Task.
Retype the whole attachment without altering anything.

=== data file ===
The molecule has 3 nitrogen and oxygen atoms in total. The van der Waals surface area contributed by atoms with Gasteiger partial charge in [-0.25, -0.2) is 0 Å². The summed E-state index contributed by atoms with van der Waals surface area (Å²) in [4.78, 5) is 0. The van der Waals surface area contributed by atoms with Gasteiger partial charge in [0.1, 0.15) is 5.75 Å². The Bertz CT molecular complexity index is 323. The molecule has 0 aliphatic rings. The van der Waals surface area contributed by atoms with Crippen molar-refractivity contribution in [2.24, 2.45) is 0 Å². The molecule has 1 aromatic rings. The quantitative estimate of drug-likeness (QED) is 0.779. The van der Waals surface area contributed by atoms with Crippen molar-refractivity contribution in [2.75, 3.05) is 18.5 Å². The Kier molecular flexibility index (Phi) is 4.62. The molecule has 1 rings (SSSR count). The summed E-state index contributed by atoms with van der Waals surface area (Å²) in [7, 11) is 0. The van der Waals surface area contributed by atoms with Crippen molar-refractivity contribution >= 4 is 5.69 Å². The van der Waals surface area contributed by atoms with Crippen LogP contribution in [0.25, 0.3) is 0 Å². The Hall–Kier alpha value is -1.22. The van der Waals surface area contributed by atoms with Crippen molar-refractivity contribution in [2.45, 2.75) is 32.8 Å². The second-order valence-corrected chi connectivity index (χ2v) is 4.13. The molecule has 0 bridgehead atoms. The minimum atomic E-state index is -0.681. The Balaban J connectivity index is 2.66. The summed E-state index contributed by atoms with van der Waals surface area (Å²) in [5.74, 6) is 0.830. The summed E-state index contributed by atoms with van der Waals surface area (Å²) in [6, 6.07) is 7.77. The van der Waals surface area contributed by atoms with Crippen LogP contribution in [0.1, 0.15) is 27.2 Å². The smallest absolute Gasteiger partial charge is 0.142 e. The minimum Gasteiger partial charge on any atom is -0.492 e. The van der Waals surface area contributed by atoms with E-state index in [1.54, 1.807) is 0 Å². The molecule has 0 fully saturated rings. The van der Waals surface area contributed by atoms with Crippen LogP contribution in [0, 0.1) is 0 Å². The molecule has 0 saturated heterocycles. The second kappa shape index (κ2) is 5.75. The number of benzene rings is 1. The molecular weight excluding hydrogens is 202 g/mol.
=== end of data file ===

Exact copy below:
The molecule has 3 nitrogen and oxygen atoms in total. The van der Waals surface area contributed by atoms with Gasteiger partial charge in [-0.25, -0.2) is 0 Å². The summed E-state index contributed by atoms with van der Waals surface area (Å²) in [4.78, 5) is 0. The van der Waals surface area contributed by atoms with Gasteiger partial charge in [0.1, 0.15) is 5.75 Å². The Bertz CT molecular complexity index is 323. The molecule has 0 aliphatic rings. The van der Waals surface area contributed by atoms with Crippen molar-refractivity contribution in [2.24, 2.45) is 0 Å². The molecule has 1 aromatic rings. The quantitative estimate of drug-likeness (QED) is 0.779. The van der Waals surface area contributed by atoms with Crippen molar-refractivity contribution in [2.75, 3.05) is 18.5 Å². The Kier molecular flexibility index (Phi) is 4.62. The molecule has 1 rings (SSSR count). The summed E-state index contributed by atoms with van der Waals surface area (Å²) in [7, 11) is 0. The van der Waals surface area contributed by atoms with Crippen molar-refractivity contribution >= 4 is 5.69 Å². The van der Waals surface area contributed by atoms with Crippen LogP contribution in [0.25, 0.3) is 0 Å². The Hall–Kier alpha value is -1.22. The van der Waals surface area contributed by atoms with Crippen molar-refractivity contribution in [2.45, 2.75) is 32.8 Å². The second-order valence-corrected chi connectivity index (χ2v) is 4.13. The molecule has 0 bridgehead atoms. The minimum atomic E-state index is -0.681. The Balaban J connectivity index is 2.66. The summed E-state index contributed by atoms with van der Waals surface area (Å²) in [5.74, 6) is 0.830. The summed E-state index contributed by atoms with van der Waals surface area (Å²) in [6, 6.07) is 7.77. The van der Waals surface area contributed by atoms with Crippen LogP contribution in [0.1, 0.15) is 27.2 Å². The smallest absolute Gasteiger partial charge is 0.142 e. The minimum Gasteiger partial charge on any atom is -0.492 e. The van der Waals surface area contributed by atoms with E-state index in [1.54, 1.807) is 0 Å². The molecule has 0 fully saturated rings. The van der Waals surface area contributed by atoms with Crippen LogP contribution in [0, 0.1) is 0 Å². The molecule has 0 saturated heterocycles. The second kappa shape index (κ2) is 5.75. The number of benzene rings is 1. The molecular weight excluding hydrogens is 202 g/mol.